(b nr. Saunderstown, RI, 3 Dec. 1755; d Boston, 9 July 1828).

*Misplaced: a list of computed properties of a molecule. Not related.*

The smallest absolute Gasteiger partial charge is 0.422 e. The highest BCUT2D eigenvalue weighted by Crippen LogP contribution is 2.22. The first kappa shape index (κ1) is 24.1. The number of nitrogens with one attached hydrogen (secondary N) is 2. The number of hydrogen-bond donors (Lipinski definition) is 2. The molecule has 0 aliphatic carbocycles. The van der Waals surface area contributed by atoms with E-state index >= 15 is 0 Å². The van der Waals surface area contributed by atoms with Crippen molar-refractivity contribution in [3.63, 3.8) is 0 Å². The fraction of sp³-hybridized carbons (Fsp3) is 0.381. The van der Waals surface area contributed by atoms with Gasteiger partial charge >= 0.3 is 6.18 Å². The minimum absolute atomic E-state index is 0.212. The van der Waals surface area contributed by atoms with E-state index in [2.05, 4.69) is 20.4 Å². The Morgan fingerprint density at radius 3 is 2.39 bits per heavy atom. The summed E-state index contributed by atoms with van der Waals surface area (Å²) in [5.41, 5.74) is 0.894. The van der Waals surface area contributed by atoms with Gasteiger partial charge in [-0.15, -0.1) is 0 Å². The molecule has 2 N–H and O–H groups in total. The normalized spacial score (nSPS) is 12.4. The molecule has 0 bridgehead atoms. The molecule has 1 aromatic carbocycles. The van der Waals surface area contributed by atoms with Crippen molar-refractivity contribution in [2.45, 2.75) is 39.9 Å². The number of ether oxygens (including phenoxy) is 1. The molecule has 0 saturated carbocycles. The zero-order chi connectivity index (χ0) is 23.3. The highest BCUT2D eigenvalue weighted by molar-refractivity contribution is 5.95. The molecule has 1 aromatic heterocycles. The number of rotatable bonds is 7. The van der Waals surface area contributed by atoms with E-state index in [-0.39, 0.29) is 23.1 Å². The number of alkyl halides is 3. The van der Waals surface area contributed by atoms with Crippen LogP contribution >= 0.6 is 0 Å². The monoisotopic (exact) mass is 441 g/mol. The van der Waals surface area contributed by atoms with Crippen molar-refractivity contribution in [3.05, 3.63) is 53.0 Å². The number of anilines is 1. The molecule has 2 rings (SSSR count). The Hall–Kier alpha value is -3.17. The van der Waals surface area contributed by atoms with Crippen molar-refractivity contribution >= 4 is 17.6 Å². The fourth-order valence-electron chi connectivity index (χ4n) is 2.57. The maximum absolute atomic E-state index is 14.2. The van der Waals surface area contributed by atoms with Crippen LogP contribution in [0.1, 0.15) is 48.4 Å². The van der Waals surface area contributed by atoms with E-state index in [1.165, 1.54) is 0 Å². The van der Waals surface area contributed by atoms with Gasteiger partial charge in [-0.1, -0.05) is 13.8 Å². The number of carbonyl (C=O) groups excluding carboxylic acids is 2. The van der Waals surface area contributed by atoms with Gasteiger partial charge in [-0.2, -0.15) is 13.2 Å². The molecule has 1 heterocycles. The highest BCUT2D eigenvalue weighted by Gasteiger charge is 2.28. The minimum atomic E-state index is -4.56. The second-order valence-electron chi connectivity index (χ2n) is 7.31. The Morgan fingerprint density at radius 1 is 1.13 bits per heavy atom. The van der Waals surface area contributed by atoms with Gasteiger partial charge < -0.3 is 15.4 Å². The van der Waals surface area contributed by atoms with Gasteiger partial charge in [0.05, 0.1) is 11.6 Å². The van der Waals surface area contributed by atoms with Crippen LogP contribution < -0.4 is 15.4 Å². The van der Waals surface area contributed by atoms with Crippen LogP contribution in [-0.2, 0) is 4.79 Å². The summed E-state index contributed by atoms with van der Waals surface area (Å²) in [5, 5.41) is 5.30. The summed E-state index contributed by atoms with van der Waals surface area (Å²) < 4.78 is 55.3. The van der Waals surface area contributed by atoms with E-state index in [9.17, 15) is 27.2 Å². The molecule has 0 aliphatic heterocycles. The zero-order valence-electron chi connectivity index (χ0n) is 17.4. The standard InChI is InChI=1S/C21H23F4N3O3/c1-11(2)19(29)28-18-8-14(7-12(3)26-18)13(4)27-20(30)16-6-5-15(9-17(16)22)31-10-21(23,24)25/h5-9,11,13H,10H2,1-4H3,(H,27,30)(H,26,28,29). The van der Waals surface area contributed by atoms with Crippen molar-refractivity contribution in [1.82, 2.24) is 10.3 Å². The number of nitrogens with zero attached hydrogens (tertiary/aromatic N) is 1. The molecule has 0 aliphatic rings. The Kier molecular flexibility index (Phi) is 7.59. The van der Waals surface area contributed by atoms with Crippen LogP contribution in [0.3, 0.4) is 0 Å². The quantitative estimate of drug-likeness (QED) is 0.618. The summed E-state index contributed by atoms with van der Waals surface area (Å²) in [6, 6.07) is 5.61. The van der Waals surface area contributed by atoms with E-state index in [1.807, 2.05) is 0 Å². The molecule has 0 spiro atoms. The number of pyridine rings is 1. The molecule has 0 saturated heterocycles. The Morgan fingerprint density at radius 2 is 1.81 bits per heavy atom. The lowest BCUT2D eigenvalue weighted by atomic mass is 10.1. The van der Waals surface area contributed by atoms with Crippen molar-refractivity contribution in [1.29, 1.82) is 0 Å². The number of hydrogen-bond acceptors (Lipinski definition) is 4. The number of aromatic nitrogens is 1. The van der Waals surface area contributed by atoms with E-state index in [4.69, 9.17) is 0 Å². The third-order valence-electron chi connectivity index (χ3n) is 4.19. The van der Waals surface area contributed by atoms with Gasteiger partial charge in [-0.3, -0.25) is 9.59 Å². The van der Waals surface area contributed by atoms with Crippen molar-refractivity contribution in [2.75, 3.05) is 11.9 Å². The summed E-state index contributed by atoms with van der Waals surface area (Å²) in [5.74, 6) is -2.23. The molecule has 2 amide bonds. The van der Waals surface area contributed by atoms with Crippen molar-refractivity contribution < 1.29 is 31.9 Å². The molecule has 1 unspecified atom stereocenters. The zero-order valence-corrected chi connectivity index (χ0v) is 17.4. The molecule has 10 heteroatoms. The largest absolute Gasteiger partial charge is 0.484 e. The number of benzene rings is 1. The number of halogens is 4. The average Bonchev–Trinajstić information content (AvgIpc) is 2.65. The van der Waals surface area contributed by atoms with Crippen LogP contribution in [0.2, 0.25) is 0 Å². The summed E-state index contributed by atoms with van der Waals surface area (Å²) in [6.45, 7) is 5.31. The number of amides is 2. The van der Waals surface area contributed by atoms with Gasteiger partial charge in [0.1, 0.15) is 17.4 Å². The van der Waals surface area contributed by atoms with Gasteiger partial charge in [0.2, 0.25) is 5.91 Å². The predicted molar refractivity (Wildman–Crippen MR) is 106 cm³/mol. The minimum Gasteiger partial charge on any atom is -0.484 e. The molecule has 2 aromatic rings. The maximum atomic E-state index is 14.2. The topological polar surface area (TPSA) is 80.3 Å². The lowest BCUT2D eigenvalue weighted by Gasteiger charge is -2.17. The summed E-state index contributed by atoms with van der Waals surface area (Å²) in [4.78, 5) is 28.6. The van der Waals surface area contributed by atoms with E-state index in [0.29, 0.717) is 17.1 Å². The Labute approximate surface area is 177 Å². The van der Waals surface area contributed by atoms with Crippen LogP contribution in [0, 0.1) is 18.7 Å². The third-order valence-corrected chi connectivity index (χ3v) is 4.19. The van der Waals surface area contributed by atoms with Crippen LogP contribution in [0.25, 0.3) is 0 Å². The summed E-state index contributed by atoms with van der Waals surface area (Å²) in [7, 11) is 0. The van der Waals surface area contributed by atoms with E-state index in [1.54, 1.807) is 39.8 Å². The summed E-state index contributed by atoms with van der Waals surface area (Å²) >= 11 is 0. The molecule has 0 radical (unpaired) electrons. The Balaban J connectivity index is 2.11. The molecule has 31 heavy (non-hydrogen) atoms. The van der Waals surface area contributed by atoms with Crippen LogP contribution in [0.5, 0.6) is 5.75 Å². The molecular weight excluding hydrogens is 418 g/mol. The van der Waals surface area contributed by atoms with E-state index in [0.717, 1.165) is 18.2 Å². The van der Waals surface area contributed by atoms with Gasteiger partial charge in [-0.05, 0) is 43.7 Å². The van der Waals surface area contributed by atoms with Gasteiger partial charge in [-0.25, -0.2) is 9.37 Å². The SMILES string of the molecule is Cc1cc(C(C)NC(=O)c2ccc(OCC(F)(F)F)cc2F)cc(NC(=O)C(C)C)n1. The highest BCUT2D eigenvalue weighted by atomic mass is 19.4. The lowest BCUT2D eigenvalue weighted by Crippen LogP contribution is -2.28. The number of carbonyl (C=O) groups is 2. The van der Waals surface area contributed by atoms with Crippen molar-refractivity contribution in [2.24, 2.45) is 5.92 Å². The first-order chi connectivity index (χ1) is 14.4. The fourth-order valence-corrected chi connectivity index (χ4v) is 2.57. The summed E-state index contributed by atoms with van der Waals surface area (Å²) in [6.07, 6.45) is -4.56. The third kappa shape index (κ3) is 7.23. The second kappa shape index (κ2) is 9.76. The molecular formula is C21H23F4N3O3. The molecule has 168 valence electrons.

American portrait painter. With Copley he was the outstanding American portraitist of his period and he is regarded as the creator of a distinctively American style of portraiture. Much of his early career was spent in Scotland (c.1771–2), England (1775–87), and Ireland (1787–92). After he settled permanently in America in 1793, he worked briefly in New York City, then moved to Philadelphia (1794/5), Washington (1803), and finally Boston, where he settled in 1805. He quickly established himself as the best portraitist in the country and painted many of the notables of the new republic. His portraits of George Washington are his most famous works—he created three types (named after early owners), all of which were endlessly copied: the ‘Vaughan’ type (1795, NG, Washington), the ‘Lansdowne’ type (1796, NPG, Washington), and the ‘Athenaeum’ type (1796, jointly owned by MFA, Boston, and NPG, Washington), which is one of the most famous images in American art, being reproduced (in reverse) on the country's one-dollar bill. Stuart's style is notable for its fluent brushwork and strength of characterization (Benjamin West—for whom he had worked as an assistant in London—said he ‘nails the face to the canvas’). His work had great influence on the next generation of American painters.